Bloukrans_Bungee_2.jpgFinally, after countless hours of flight, jamming Long Street, watching whales, walking with elephants and plunging into a rocky gorge, J-bay has been reached. First things first, get settled it. Jeffreys Bay Backpackers is island vibe and very festive with lots of foreigners. It also provides good Mexican food evenings which never fails to draw a crowd. Cristal Cove is also an option, mainly for its close proximity to Super Tubes (one of the best right hand point breaks in the world).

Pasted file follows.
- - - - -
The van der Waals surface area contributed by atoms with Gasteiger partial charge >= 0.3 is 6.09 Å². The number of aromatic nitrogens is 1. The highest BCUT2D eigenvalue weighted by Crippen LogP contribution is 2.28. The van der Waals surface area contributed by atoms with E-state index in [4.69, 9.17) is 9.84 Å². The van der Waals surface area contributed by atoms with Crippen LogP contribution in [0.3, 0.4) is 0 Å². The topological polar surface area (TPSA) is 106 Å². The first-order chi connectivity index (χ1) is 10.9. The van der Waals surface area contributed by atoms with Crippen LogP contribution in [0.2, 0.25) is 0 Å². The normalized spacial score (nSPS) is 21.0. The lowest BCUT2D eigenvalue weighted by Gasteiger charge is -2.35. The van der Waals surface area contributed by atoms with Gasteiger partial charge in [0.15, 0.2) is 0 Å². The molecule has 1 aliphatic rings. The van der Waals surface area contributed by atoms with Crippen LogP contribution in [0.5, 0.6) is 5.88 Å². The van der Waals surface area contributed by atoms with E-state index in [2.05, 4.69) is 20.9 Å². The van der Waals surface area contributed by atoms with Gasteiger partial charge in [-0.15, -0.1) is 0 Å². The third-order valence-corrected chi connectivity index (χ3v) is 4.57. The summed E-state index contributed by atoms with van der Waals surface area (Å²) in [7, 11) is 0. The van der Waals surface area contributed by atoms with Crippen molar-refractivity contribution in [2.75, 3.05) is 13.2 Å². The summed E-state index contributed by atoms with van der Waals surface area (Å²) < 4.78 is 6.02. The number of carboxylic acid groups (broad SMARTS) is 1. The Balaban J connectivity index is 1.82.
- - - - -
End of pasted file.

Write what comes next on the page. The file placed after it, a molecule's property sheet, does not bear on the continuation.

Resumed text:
However, you came all this way for one thing; to get on those waves. J-bay offers a more than six different surf breaks on one coast, all almost as good and unique as each other. Bone yards and magna tubes were personal favourites, simply due to less crowds and solid barrel sections. But once you’re there just try them all. All the rumours will ring true once you drop in and glide along that right hander. You’ll need to spend a minimum of four days in J-Bay exploring and finding the spot that works best for you. Along the way you might have met a crowd that could rope you in for a longer stay. There’s just one thing along this whole trip that Mick Fanning would give advice on; keep an eye out for those Great Whites.